Obama has often stated that he stands on the shoulders of those who came before him. In terms of the White House, this has generally been seen to mean those presidents he admires, such as Abraham Lincoln, Franklin Roosevelt, John Kennedy, and Lyndon Johnson, who all inspired him in his political career. However, he is also standing on the shoulders of the many, many African Americans who were forced to labor for, were employed by, or in some other capacity directly involved with the White House in a wide array of roles, including as slaves, house servants, elected and appointed officials, Secret Service agents, advisers, reporters, lobbyists, artists, musicians, photographers, and family members, not to mention the activists who lobbied and pressured the White House in their struggle for racial and social justice. As the Obama family resides daily in the White House, the narratives of these individuals resonate throughout their home.

The black history of the White House is rich in heroic stories of men, women, and youth who have struggled to make the nation live up to the egalitarian and liberationist principles expressed in its founding documents, including the Declaration of Independence and the U.S. Constitution. For over 200 years African Americans and other people of color were legally disenfranchised and denied basic rights of citizenship, including the right to vote for the person who leads the country from the White House. But despite the oppressive state of racial apartheid that characterized the majority of U.S. history, in the main, as Langston Hughes reminds us, black Americans have always claimed that they too are American.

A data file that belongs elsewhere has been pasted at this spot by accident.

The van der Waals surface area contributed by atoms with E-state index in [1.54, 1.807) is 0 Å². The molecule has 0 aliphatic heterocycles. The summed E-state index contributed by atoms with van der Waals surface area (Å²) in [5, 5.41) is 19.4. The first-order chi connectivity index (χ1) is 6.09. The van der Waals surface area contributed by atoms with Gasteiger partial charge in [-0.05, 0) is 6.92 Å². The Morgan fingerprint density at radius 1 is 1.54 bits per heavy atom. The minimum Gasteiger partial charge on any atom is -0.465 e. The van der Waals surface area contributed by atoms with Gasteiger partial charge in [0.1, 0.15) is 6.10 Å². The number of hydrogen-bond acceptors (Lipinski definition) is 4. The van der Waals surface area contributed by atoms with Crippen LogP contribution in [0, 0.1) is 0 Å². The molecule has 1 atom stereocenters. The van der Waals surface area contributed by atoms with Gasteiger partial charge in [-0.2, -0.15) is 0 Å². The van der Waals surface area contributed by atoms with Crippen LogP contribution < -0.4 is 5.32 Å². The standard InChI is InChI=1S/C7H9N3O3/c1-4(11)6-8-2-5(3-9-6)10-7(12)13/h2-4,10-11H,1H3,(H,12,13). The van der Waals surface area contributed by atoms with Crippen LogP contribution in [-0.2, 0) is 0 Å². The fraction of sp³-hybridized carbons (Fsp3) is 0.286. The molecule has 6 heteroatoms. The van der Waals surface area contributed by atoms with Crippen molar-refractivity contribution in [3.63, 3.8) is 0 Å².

At the end of the nineteenth century, when Jim Crow segregation and “separate but equal” black codes were aggressively enforced throughout the South, few African Americans were permitted to even visit the White House. As Frances Benjamin Johnston\’s 1898 photo on the cover of this book indicates, however, black children were allowed to attend the White House\’s annual Easter egg–rolling ceremony. Permitting black children to integrate with white children on the White House premises one day a year was acceptable, even though such mingling was illegal in many public spaces throughout the South at the time, including libraries and schools.

For more … blackthen.com


African Americans and the Promise of the White HouseI, too, am America — Langston Hughes, from his poem “I, Too, Sing America”